CEO: The world needs a better energy transition plan
“All energy resources will be needed to support a successful transition, and the demonization of our industry is not helping.”
The world needs a better model for the energy transition, one resilient enough to absorb geopolitical shocks and pragmatic enough to see oil as critical for energy affordability over the long-term, Saudi Aramco president and CEO Amin Nasser told delegates at CERAWeek 2022, the world’s premier energy conference.
“The global energy crisis has been accelerated by the tragic situation unfolding in Ukraine,” he said in Houston. “It has exposed the limitations of current energy policies and is a bleak reminder of the impact that geopolitics can have on fragile energy transition plans.”
Speaking to an audience that included policymakers, executives and bankers from around the globe, Nasser said it was time to refine the world’s energy transition plan to ensure it is practical, stable, and inclusive — while still meeting climate goals.
Call for new energy transition forum
“Today I call for a purpose-built energy transition forum,” he said. “The precise shape and form will need to be discussed. But it has to allow open debate with all stakeholders and all viewpoints at the table. And it has to bridge the gap between idealism and pragmatism.”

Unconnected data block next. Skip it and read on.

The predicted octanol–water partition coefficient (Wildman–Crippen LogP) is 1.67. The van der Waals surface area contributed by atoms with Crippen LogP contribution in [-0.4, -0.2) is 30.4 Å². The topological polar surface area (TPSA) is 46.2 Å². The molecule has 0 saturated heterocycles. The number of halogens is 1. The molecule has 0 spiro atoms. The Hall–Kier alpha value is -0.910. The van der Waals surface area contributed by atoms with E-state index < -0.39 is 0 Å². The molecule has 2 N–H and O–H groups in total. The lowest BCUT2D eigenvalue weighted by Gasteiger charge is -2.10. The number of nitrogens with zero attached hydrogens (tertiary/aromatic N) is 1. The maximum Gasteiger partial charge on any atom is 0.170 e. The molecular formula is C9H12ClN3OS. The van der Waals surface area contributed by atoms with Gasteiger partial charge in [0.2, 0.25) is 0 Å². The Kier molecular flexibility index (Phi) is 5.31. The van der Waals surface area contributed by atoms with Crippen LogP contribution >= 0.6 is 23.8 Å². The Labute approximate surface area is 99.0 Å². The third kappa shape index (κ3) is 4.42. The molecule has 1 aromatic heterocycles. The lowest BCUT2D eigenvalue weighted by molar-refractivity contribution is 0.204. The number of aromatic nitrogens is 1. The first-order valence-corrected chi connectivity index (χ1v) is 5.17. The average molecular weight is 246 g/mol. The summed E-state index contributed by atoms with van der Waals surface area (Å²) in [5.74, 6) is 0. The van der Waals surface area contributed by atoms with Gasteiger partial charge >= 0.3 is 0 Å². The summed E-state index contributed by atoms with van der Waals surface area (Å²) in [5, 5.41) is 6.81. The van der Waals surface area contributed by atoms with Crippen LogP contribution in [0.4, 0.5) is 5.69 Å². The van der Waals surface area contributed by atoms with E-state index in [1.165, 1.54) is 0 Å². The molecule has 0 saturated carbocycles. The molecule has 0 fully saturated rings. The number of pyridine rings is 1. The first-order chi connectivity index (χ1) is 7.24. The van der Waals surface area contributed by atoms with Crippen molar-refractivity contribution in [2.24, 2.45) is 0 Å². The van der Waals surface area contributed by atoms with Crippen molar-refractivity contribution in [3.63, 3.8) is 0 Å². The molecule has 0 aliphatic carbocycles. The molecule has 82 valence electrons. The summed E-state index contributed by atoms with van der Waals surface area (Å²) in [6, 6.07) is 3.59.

A smarter model would revert mixed policy signals that have caused oil and gas investments to plummet, leaving global supplies stretched thin at a time when renewables lack scale to shoulder the burden, Nasser said.
All energy resources will be needed to support a successful transition, and the demonization of our industry is not helping.
— Amin Nasser
“We need consensus on the essential role of oil and gas with lower emissions, working side-by-side with alternatives to meet the rising global call on energy and deliver on net zero ambitions,” he added.
Nasser said the world needs to embrace new uses for hydrocarbons such as blue hydrogen and technologies that capture and sequester carbon. Without these new approaches, it will be difficult to reach net zero.
He emphasized that the engineering and scientific prowess of oil and gas companies could be leveraged to create new, effective solutions that strengthen current approaches to a lower carbon future.
“We are eager to work with every stakeholder and partner, across the energy industry and beyond, on solutions with real impact,” he said. “We just need an objective and resilient transition plan to guide our collective efforts.”